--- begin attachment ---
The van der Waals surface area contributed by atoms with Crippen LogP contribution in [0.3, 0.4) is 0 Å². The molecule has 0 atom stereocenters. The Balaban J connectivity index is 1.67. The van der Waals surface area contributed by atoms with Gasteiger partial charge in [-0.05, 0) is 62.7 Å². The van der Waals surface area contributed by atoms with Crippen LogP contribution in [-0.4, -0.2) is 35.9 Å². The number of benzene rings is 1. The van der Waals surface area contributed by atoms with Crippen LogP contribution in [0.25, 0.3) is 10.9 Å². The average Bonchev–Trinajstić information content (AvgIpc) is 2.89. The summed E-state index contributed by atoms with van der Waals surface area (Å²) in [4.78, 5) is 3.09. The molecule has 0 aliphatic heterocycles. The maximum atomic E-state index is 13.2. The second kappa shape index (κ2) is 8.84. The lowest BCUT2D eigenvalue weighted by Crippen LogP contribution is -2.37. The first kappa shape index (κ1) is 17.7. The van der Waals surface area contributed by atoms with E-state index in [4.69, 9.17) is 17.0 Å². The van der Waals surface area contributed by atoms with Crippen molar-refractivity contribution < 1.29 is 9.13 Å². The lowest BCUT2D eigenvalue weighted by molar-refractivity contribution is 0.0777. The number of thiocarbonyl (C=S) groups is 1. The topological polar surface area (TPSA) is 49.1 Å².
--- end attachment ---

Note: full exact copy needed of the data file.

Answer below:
The van der Waals surface area contributed by atoms with Crippen LogP contribution in [0.3, 0.4) is 0 Å². The molecule has 0 atom stereocenters. The Balaban J connectivity index is 1.67. The van der Waals surface area contributed by atoms with Gasteiger partial charge in [-0.05, 0) is 62.7 Å². The van der Waals surface area contributed by atoms with Crippen LogP contribution in [-0.4, -0.2) is 35.9 Å². The number of benzene rings is 1. The van der Waals surface area contributed by atoms with Crippen LogP contribution in [0.25, 0.3) is 10.9 Å². The average Bonchev–Trinajstić information content (AvgIpc) is 2.89. The summed E-state index contributed by atoms with van der Waals surface area (Å²) in [4.78, 5) is 3.09. The molecule has 0 aliphatic heterocycles. The maximum atomic E-state index is 13.2. The second kappa shape index (κ2) is 8.84. The lowest BCUT2D eigenvalue weighted by Crippen LogP contribution is -2.37. The first kappa shape index (κ1) is 17.7. The van der Waals surface area contributed by atoms with E-state index in [4.69, 9.17) is 17.0 Å². The van der Waals surface area contributed by atoms with Crippen molar-refractivity contribution < 1.29 is 9.13 Å². The lowest BCUT2D eigenvalue weighted by molar-refractivity contribution is 0.0777. The number of thiocarbonyl (C=S) groups is 1. The topological polar surface area (TPSA) is 49.1 Å².